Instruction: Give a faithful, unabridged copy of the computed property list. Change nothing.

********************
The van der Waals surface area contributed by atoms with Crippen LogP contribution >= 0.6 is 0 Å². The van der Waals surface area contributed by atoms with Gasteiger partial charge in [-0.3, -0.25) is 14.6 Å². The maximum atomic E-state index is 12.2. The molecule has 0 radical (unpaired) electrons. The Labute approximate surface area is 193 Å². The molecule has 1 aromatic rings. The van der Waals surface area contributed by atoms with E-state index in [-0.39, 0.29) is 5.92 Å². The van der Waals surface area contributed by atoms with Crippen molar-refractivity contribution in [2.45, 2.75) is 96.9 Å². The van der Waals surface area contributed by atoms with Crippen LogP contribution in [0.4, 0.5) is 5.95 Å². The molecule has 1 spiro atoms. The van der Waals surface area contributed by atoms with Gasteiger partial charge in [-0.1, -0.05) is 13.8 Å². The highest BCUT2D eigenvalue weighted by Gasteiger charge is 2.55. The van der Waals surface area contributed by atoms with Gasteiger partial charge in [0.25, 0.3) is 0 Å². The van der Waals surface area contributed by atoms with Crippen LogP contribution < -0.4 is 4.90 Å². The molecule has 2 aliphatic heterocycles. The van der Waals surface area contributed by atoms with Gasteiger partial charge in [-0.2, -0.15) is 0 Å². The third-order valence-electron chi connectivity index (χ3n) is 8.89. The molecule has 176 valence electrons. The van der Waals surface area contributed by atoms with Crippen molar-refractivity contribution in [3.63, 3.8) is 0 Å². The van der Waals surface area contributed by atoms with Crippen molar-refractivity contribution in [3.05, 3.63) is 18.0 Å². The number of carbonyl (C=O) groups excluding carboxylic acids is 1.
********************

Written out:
The van der Waals surface area contributed by atoms with Crippen LogP contribution >= 0.6 is 0 Å². The van der Waals surface area contributed by atoms with Gasteiger partial charge in [-0.3, -0.25) is 14.6 Å². The maximum atomic E-state index is 12.2. The molecule has 0 radical (unpaired) electrons. The Labute approximate surface area is 193 Å². The molecule has 1 aromatic rings. The van der Waals surface area contributed by atoms with E-state index in [-0.39, 0.29) is 5.92 Å². The van der Waals surface area contributed by atoms with Crippen molar-refractivity contribution in [2.45, 2.75) is 96.9 Å². The van der Waals surface area contributed by atoms with Crippen LogP contribution in [0.4, 0.5) is 5.95 Å². The molecule has 1 spiro atoms. The van der Waals surface area contributed by atoms with Gasteiger partial charge in [-0.1, -0.05) is 13.8 Å². The highest BCUT2D eigenvalue weighted by Gasteiger charge is 2.55. The van der Waals surface area contributed by atoms with Gasteiger partial charge in [0.25, 0.3) is 0 Å². The van der Waals surface area contributed by atoms with Crippen LogP contribution < -0.4 is 4.90 Å². The molecule has 2 aliphatic heterocycles. The van der Waals surface area contributed by atoms with Gasteiger partial charge in [-0.2, -0.15) is 0 Å². The third-order valence-electron chi connectivity index (χ3n) is 8.89. The molecule has 176 valence electrons. The van der Waals surface area contributed by atoms with Crippen molar-refractivity contribution in [3.63, 3.8) is 0 Å². The van der Waals surface area contributed by atoms with Crippen molar-refractivity contribution in [3.05, 3.63) is 18.0 Å². The number of carbonyl (C=O) groups excluding carboxylic acids is 1.